This exquisite tray was made by my artist friend Eileen. (She has her own blog at http://eileensfoodforthought.blogspot.com, which offers excellent insight into her health issues, and helpful hints and recipes that have worked for her over the years.) She is one of the people who understands the creative fire and passion that drives some of us to do what we do. In her case, it finds fanciful fruition in pieces like this. Designed as a sushi tray, it can (and will) be put to other uses, as it’s too pretty not to use at every possible opportunity. Made by her own hands, the designs were imprinted by a shell or object from the ocean in Ogunquit, a favorite destination for both of us. Because of that, this piece is even more special to Andy and myself.
Eileen had been kind enough to grace us with another of her items a while ago, a beautiful vase that I’ll feature again, and this new addition is a wonderful complementary piece.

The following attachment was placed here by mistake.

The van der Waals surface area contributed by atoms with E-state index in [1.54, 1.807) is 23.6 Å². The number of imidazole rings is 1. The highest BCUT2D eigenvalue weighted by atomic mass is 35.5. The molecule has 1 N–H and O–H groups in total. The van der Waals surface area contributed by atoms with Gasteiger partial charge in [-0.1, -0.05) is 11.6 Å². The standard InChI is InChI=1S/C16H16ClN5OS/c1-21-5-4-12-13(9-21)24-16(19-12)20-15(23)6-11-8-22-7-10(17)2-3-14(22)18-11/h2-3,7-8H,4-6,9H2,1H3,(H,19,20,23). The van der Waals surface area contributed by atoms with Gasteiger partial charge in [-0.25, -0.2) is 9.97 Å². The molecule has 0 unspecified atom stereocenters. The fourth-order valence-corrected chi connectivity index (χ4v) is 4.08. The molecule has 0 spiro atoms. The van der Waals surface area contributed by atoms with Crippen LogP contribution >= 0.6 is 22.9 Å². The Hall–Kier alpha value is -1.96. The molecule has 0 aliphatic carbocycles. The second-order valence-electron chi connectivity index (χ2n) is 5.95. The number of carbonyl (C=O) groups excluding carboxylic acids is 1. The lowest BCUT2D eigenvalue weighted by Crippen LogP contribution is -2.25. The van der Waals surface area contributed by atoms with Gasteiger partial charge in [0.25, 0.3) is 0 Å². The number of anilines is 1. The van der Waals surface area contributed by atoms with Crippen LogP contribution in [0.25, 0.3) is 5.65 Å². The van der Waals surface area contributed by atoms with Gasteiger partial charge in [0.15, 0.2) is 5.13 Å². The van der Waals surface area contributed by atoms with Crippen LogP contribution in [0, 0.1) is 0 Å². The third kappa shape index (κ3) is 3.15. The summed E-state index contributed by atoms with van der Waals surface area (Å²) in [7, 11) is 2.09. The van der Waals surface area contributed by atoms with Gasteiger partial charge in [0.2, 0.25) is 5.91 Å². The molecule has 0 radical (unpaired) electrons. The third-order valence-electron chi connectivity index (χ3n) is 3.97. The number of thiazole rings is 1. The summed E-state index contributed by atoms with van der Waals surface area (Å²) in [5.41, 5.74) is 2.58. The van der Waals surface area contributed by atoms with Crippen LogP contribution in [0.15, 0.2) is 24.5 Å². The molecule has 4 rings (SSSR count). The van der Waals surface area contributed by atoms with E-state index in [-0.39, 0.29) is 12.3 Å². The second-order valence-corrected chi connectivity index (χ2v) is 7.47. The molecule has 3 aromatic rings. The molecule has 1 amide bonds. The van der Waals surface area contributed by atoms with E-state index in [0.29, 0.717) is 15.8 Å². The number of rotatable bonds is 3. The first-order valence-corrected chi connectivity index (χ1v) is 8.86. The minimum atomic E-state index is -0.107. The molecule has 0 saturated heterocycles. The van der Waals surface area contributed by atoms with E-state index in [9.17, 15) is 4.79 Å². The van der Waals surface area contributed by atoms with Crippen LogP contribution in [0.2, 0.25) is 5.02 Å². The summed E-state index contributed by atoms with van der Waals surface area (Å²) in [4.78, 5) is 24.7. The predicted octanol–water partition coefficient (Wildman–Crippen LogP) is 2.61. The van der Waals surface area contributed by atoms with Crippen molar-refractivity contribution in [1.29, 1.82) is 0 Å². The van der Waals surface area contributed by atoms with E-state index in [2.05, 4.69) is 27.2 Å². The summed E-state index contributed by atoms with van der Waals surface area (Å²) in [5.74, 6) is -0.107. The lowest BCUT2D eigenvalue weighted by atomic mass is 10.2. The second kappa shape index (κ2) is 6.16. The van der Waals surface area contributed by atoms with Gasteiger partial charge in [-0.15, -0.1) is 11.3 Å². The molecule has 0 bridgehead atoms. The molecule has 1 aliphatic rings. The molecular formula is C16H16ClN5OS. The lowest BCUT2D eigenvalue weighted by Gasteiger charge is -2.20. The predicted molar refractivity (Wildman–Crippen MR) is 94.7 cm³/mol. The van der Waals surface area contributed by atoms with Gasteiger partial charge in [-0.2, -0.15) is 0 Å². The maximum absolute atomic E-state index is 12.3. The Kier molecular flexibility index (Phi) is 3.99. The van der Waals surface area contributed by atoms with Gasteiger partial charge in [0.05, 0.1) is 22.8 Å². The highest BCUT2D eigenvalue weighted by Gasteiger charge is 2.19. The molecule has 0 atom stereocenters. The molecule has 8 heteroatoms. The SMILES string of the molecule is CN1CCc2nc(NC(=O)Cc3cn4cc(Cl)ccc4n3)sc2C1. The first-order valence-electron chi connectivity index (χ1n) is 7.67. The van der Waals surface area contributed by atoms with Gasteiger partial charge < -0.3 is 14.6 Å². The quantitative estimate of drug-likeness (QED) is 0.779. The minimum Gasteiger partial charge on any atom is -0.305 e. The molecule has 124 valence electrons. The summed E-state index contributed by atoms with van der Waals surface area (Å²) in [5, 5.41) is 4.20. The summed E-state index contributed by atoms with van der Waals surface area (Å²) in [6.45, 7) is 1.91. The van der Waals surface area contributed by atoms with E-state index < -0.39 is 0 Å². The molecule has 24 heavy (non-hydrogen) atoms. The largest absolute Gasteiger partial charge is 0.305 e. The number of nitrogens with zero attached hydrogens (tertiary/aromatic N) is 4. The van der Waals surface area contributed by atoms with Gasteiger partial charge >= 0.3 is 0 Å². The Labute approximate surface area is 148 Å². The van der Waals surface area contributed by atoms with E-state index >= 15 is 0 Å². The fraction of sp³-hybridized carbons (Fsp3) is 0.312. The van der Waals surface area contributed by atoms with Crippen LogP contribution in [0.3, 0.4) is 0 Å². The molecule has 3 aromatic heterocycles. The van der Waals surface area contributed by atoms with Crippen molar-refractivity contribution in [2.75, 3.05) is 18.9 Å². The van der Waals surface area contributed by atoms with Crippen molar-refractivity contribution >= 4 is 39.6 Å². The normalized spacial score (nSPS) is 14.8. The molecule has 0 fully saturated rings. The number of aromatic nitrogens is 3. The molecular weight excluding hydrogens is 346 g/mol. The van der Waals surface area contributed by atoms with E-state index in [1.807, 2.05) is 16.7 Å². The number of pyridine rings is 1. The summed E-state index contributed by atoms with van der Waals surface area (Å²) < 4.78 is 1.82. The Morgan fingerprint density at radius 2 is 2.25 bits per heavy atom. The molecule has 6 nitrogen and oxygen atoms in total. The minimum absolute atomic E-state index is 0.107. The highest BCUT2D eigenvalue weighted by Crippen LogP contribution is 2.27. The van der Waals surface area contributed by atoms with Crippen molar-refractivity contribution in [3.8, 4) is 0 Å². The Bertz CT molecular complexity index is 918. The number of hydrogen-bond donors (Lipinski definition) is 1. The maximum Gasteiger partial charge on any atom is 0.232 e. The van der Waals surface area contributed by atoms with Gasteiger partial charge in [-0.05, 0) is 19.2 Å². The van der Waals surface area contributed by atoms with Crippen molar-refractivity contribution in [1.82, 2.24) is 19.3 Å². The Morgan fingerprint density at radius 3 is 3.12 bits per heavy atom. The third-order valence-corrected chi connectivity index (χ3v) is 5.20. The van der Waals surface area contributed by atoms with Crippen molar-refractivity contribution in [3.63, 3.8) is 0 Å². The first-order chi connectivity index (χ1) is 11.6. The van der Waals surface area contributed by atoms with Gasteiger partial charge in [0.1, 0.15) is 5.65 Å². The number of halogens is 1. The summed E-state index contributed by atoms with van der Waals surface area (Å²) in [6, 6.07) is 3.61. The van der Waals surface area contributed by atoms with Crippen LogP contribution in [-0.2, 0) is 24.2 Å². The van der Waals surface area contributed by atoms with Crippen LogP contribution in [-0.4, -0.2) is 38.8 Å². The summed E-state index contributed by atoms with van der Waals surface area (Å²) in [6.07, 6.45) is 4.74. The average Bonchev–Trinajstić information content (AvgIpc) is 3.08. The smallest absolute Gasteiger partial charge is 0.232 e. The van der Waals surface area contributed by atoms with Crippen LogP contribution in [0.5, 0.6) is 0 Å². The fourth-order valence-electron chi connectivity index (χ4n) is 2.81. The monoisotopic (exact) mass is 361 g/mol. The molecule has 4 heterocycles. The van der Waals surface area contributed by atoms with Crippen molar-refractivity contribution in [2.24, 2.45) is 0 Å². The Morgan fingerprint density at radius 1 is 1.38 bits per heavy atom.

It’s also a work of art on its own, and I chose to photograph it surrounded by a plush blanket, because I liked the juxtaposition of the rigid clay against the soft fibers.
The tray itself is a glorious riot of texture and color ~ the polished finish of the top, the rough unfinished earthen texture of the bottom ~ the imprints of shells and objects that hold such soft, sea-inspired color. I hope it’s not too New-Agey of me to say that when holding it I feel a little of her energy transported, the goodness and kindness of a kindred heart, and our shared love for a day beside the beach.
She and her husband were scheduled to spend a night with us on their way to Ogunquit, but a surgery she needed to have prevented them from making that trip. I know that she’s been unable to make it to that beautiful place by the sea a few times now due to health set-backs, so the last time we were there we collected some sand, bottled it up, and sent it along. I wanted a little bit of the beach to find its way to her. Given her severe immobility, it’s amazing that she’s been able to create what she has, but the creative fire is not easily put out. Thank you, Eileen, for sending some of your beauty our way. It will be treasured every bit as much as your friendship. (And one day soon we hope to see you and Raph in Ogunquit again.)
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